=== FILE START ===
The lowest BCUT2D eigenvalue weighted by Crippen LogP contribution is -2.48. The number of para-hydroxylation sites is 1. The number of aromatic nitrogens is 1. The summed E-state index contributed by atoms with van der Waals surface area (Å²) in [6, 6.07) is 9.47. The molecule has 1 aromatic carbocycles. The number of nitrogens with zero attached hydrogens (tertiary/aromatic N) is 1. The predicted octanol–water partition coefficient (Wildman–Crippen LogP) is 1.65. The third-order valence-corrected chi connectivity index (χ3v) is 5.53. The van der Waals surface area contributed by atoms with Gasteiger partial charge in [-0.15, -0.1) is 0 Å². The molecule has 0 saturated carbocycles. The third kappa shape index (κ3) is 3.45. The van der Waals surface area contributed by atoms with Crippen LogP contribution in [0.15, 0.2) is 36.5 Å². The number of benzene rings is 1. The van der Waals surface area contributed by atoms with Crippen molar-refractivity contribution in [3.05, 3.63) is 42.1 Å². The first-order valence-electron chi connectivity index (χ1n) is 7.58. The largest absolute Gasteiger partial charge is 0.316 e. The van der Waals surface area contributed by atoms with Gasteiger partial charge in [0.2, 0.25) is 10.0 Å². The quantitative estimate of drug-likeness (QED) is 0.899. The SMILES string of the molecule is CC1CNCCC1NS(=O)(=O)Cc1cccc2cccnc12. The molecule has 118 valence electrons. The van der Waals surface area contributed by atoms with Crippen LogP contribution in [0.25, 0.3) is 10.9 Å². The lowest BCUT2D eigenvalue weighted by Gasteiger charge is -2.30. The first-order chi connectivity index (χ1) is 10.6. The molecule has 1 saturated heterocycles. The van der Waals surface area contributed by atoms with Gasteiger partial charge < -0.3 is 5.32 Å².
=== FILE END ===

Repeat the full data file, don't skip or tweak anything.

The lowest BCUT2D eigenvalue weighted by Crippen LogP contribution is -2.48. The number of para-hydroxylation sites is 1. The number of aromatic nitrogens is 1. The summed E-state index contributed by atoms with van der Waals surface area (Å²) in [6, 6.07) is 9.47. The molecule has 1 aromatic carbocycles. The number of nitrogens with zero attached hydrogens (tertiary/aromatic N) is 1. The predicted octanol–water partition coefficient (Wildman–Crippen LogP) is 1.65. The third-order valence-corrected chi connectivity index (χ3v) is 5.53. The van der Waals surface area contributed by atoms with Gasteiger partial charge in [-0.15, -0.1) is 0 Å². The molecule has 0 saturated carbocycles. The third kappa shape index (κ3) is 3.45. The van der Waals surface area contributed by atoms with Crippen LogP contribution in [0.15, 0.2) is 36.5 Å². The number of benzene rings is 1. The van der Waals surface area contributed by atoms with Crippen molar-refractivity contribution in [3.05, 3.63) is 42.1 Å². The first-order valence-electron chi connectivity index (χ1n) is 7.58. The largest absolute Gasteiger partial charge is 0.316 e. The van der Waals surface area contributed by atoms with Gasteiger partial charge in [0.2, 0.25) is 10.0 Å². The quantitative estimate of drug-likeness (QED) is 0.899. The SMILES string of the molecule is CC1CNCCC1NS(=O)(=O)Cc1cccc2cccnc12. The molecule has 118 valence electrons. The van der Waals surface area contributed by atoms with Crippen LogP contribution in [0.25, 0.3) is 10.9 Å². The lowest BCUT2D eigenvalue weighted by Gasteiger charge is -2.30. The first-order chi connectivity index (χ1) is 10.6. The molecule has 1 saturated heterocycles. The van der Waals surface area contributed by atoms with Gasteiger partial charge < -0.3 is 5.32 Å².